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Sudbury area arson triple homicide: Coroner takes the stand

Dr. Martin Queen, the coroner who performed autopsies on both Guy Henri and Jasmine Somers testified to their cause of death 
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Sudbury Courthouse.

Forensic coroner Dr. Martin Queen took the stand today in the arson triple homicide case against Liam Stinson.

Stinson is on trial for his alleged role in an April 11, 2021, fire that claimed the life of three people and severely injured another. He is facing an arson charge, as well as three counts of first degree murder, one each for the deaths of Guy Henri, Jasmine Somers and Jamie-Lynn Rose.

The day began with an agreed statement of facts being read into the record, concerning what would have been the testimony of GSPS Cst. Jordan Carroll, who was on scene the night of the fatal fire at 744 Bruce Avenue.

Superior Court Justice R. Dan Cornell explained an agreed statement of facts to the jury, and how it’s created when the facts a witness would offer are not in dispute between defence and Crown council.

In addition to noting the times the victims were extricated from the building, and that Carroll rode in the back of the ambulance with David Cheff, who was being taken to HSN for his injuries. The agreed statement said Carroll spoke with Cheff, who “was conscious, and Cst. Carroll was able to have a conversation with him and gather identifying information about Ms. Somers, Ms. Rose, and Mr. Henri,” said Cornell as he read the facts into evidence.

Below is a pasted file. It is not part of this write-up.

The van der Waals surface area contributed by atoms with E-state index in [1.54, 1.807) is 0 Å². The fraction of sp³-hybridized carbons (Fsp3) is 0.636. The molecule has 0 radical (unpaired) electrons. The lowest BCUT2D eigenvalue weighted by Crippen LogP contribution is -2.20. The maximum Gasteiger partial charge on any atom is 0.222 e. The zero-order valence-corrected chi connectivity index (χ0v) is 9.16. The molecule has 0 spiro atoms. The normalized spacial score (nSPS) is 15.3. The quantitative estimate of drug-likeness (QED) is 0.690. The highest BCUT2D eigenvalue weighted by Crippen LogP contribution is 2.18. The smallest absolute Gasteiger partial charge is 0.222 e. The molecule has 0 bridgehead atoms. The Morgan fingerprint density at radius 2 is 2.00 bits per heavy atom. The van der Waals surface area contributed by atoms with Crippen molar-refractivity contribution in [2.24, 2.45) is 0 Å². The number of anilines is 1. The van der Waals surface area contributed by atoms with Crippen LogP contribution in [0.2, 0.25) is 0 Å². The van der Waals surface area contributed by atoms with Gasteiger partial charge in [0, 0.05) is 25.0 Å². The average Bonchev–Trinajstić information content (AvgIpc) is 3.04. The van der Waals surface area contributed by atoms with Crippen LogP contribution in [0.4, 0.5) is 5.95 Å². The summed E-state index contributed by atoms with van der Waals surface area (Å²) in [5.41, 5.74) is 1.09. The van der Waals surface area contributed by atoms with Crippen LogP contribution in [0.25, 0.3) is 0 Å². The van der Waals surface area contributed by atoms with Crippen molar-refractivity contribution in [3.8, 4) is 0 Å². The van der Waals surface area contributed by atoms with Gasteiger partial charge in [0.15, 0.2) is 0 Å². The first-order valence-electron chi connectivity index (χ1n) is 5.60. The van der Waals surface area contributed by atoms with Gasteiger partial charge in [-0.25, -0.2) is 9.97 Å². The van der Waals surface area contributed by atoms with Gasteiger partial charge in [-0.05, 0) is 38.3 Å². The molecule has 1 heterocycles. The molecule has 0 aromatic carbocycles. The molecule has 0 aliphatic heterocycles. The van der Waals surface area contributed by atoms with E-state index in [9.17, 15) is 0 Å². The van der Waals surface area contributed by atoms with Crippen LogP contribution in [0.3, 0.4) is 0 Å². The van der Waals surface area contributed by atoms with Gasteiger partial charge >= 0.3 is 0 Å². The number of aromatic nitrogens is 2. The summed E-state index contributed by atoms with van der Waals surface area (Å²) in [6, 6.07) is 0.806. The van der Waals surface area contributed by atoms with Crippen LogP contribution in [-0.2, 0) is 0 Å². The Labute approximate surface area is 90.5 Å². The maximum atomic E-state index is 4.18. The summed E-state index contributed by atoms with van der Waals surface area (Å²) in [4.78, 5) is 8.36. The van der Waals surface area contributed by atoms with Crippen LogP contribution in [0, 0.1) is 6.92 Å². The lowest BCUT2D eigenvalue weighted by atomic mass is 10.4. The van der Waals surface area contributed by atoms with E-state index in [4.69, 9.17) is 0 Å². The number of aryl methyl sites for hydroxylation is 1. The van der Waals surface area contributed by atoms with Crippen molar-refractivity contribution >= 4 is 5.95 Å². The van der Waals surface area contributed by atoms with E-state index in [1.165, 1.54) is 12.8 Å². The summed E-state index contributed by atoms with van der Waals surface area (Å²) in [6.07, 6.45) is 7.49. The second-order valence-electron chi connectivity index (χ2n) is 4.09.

The Crown then called Dr. Martin Queen. Queen began his education in 1977 and arrived in Sudbury in 1999. He was the first fellowship-trained board-certified forensic pathologist in the history of Northern Ontario, was instrumental in establishing the first regional forensic unit in northern Ontario, and was the founding director and medical director of the unit. 

Queen performed the autopsies on Somers and Henri. 

Both, he said, died of smoke inhalation and carbon monoxide poisoning.  

But while Somers was found with second-degree burns to parts of her body, Henri did not have any, meaning he likely was able to escape the heat of the fire before he succumbed to the smoke.

Queen also spoke to the toxicology reports for each. Both Henri and Somers had methamphetamines and cocaine in their systems, as well as the metabolic byproducts of both drugs. Fentanyl was also detected in Somer’s system.

“Fentanyl is a very, very strong opiate; it's kind of like morphine, except it's much, much, much stronger,” said Queen. “Methamphetamine is speed, uppers, and cocaine is another stimulant drug”

He testified that for a “naive user,” a person who hasn’t used fentanyl before, the fatal level would be three nanograms per millilitre. Somers had 12 nanograms per millilitre, but was a regular user of the drug, and Queen said “12 is actually not that high.”

He also stated she could not have died of a drug overdose. “She wouldn't have shown the signs of smoke inhalation, she wouldn't have the higher carbon monoxide level.” 

While the substances didn’t contribute to Somers’ or Henri’s death, Queen did speculate “it might have contributed to reducing their ability to get out of the fire, get away from the fire, to get out of the building.” 

Defence counsel Joseph Wilkinson asked a few questions of Queen during cross-examination, related to the metabolism of drugs in relation to time of death, but Queen suggested those questions would need to be answered by a toxicologist, as it was outside of his expertise. 

Court resumes March 25 at 10 a.m. 

Jenny Lamothe is a reporter with

Jenny Lamothe

About the Author: Jenny Lamothe

Jenny Lamothe is a reporter with She covers the diverse communities of Sudbury, especially the vulnerable or marginalized.
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